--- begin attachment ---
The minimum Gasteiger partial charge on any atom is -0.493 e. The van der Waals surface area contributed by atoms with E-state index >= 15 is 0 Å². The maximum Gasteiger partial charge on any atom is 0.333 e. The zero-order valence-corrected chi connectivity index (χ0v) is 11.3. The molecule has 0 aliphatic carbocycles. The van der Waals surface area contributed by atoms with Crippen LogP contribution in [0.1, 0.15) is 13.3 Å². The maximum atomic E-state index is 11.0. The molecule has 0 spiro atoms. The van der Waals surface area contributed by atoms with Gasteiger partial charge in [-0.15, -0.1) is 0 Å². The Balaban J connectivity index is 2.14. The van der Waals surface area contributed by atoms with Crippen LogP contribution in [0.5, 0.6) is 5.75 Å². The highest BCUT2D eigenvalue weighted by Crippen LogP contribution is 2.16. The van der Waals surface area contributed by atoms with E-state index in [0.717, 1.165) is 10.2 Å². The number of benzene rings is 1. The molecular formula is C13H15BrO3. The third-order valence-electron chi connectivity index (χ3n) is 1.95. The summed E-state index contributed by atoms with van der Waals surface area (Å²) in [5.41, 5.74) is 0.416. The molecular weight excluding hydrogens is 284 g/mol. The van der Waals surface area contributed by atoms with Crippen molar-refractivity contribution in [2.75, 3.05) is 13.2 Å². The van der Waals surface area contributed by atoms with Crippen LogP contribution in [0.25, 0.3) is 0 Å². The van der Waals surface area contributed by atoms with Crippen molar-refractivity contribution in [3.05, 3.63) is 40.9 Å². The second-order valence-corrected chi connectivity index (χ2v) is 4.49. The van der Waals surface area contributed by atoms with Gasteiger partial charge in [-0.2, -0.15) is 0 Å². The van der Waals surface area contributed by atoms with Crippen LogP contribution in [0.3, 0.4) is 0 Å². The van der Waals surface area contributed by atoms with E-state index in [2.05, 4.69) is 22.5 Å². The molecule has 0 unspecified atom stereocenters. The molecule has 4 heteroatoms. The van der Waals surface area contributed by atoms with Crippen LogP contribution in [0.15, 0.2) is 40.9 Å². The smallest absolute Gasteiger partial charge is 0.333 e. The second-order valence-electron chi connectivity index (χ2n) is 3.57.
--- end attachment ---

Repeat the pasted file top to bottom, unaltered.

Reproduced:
The minimum Gasteiger partial charge on any atom is -0.493 e. The van der Waals surface area contributed by atoms with E-state index >= 15 is 0 Å². The maximum Gasteiger partial charge on any atom is 0.333 e. The zero-order valence-corrected chi connectivity index (χ0v) is 11.3. The molecule has 0 aliphatic carbocycles. The van der Waals surface area contributed by atoms with Crippen LogP contribution in [0.1, 0.15) is 13.3 Å². The maximum atomic E-state index is 11.0. The molecule has 0 spiro atoms. The van der Waals surface area contributed by atoms with Gasteiger partial charge in [-0.15, -0.1) is 0 Å². The Balaban J connectivity index is 2.14. The van der Waals surface area contributed by atoms with Crippen LogP contribution in [0.5, 0.6) is 5.75 Å². The highest BCUT2D eigenvalue weighted by Crippen LogP contribution is 2.16. The van der Waals surface area contributed by atoms with E-state index in [0.717, 1.165) is 10.2 Å². The number of benzene rings is 1. The molecular formula is C13H15BrO3. The third-order valence-electron chi connectivity index (χ3n) is 1.95. The summed E-state index contributed by atoms with van der Waals surface area (Å²) in [5.41, 5.74) is 0.416. The molecular weight excluding hydrogens is 284 g/mol. The van der Waals surface area contributed by atoms with Crippen molar-refractivity contribution in [2.75, 3.05) is 13.2 Å². The van der Waals surface area contributed by atoms with Crippen LogP contribution in [0.25, 0.3) is 0 Å². The van der Waals surface area contributed by atoms with Crippen molar-refractivity contribution in [3.05, 3.63) is 40.9 Å². The second-order valence-corrected chi connectivity index (χ2v) is 4.49. The van der Waals surface area contributed by atoms with Gasteiger partial charge in [-0.2, -0.15) is 0 Å². The van der Waals surface area contributed by atoms with Crippen LogP contribution in [0.3, 0.4) is 0 Å². The van der Waals surface area contributed by atoms with E-state index in [2.05, 4.69) is 22.5 Å². The molecule has 0 unspecified atom stereocenters. The molecule has 4 heteroatoms. The van der Waals surface area contributed by atoms with Crippen LogP contribution in [0.15, 0.2) is 40.9 Å². The smallest absolute Gasteiger partial charge is 0.333 e. The second-order valence-electron chi connectivity index (χ2n) is 3.57.